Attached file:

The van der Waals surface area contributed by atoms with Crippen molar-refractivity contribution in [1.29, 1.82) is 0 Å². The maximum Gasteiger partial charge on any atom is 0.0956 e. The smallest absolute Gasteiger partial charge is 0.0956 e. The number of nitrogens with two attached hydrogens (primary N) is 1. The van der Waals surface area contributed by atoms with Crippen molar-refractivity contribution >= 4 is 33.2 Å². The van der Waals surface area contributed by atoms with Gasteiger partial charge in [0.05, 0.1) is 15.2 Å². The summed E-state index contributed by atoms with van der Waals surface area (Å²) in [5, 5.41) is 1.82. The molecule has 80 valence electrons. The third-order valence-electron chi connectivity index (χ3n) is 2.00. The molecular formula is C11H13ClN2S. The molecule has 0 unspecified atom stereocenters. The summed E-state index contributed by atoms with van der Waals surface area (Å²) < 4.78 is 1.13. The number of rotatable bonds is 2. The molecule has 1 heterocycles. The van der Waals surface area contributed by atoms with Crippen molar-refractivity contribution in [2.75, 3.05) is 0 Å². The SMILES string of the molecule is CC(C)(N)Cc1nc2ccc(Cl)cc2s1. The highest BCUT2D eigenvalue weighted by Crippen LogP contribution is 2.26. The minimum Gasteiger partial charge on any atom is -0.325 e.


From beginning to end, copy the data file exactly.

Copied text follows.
The van der Waals surface area contributed by atoms with Crippen molar-refractivity contribution in [1.29, 1.82) is 0 Å². The maximum Gasteiger partial charge on any atom is 0.0956 e. The smallest absolute Gasteiger partial charge is 0.0956 e. The number of nitrogens with two attached hydrogens (primary N) is 1. The van der Waals surface area contributed by atoms with Crippen molar-refractivity contribution >= 4 is 33.2 Å². The van der Waals surface area contributed by atoms with Gasteiger partial charge in [0.05, 0.1) is 15.2 Å². The summed E-state index contributed by atoms with van der Waals surface area (Å²) in [5, 5.41) is 1.82. The molecule has 80 valence electrons. The third-order valence-electron chi connectivity index (χ3n) is 2.00. The molecular formula is C11H13ClN2S. The molecule has 0 unspecified atom stereocenters. The summed E-state index contributed by atoms with van der Waals surface area (Å²) < 4.78 is 1.13. The number of rotatable bonds is 2. The molecule has 1 heterocycles. The van der Waals surface area contributed by atoms with Crippen molar-refractivity contribution in [2.75, 3.05) is 0 Å². The SMILES string of the molecule is CC(C)(N)Cc1nc2ccc(Cl)cc2s1. The highest BCUT2D eigenvalue weighted by Crippen LogP contribution is 2.26. The minimum Gasteiger partial charge on any atom is -0.325 e.